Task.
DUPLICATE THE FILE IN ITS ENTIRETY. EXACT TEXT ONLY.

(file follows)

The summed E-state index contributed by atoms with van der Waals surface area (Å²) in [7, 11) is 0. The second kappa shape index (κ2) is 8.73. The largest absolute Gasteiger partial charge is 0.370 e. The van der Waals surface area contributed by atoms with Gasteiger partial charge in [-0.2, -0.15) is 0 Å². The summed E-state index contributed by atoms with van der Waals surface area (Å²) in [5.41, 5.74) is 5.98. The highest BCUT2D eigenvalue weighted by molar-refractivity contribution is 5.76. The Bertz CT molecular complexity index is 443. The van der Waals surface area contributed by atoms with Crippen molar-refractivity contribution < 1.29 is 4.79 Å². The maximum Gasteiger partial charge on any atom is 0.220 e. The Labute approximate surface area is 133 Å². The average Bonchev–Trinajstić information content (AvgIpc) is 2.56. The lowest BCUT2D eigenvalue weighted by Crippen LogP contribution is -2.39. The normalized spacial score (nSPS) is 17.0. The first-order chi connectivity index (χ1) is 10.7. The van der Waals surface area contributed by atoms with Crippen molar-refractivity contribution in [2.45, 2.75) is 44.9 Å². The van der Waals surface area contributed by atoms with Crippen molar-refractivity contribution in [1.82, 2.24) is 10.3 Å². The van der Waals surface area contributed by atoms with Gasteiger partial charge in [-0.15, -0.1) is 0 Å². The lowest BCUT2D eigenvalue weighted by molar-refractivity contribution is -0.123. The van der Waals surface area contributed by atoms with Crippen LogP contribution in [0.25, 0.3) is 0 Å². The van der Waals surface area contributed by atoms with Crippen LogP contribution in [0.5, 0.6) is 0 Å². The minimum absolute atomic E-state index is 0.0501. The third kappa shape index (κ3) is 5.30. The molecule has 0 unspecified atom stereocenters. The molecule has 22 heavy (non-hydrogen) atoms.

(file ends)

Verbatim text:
The summed E-state index contributed by atoms with van der Waals surface area (Å²) in [7, 11) is 0. The second kappa shape index (κ2) is 8.73. The largest absolute Gasteiger partial charge is 0.370 e. The van der Waals surface area contributed by atoms with Gasteiger partial charge in [-0.2, -0.15) is 0 Å². The summed E-state index contributed by atoms with van der Waals surface area (Å²) in [5.41, 5.74) is 5.98. The highest BCUT2D eigenvalue weighted by molar-refractivity contribution is 5.76. The Bertz CT molecular complexity index is 443. The van der Waals surface area contributed by atoms with Crippen molar-refractivity contribution < 1.29 is 4.79 Å². The maximum Gasteiger partial charge on any atom is 0.220 e. The Labute approximate surface area is 133 Å². The average Bonchev–Trinajstić information content (AvgIpc) is 2.56. The lowest BCUT2D eigenvalue weighted by Crippen LogP contribution is -2.39. The normalized spacial score (nSPS) is 17.0. The first-order chi connectivity index (χ1) is 10.7. The van der Waals surface area contributed by atoms with Crippen molar-refractivity contribution in [2.45, 2.75) is 44.9 Å². The van der Waals surface area contributed by atoms with Crippen molar-refractivity contribution in [1.82, 2.24) is 10.3 Å². The van der Waals surface area contributed by atoms with Gasteiger partial charge in [-0.15, -0.1) is 0 Å². The lowest BCUT2D eigenvalue weighted by molar-refractivity contribution is -0.123. The van der Waals surface area contributed by atoms with Crippen LogP contribution in [0.25, 0.3) is 0 Å². The van der Waals surface area contributed by atoms with Crippen LogP contribution in [0.5, 0.6) is 0 Å². The minimum absolute atomic E-state index is 0.0501. The third kappa shape index (κ3) is 5.30. The molecule has 0 unspecified atom stereocenters. The molecule has 22 heavy (non-hydrogen) atoms.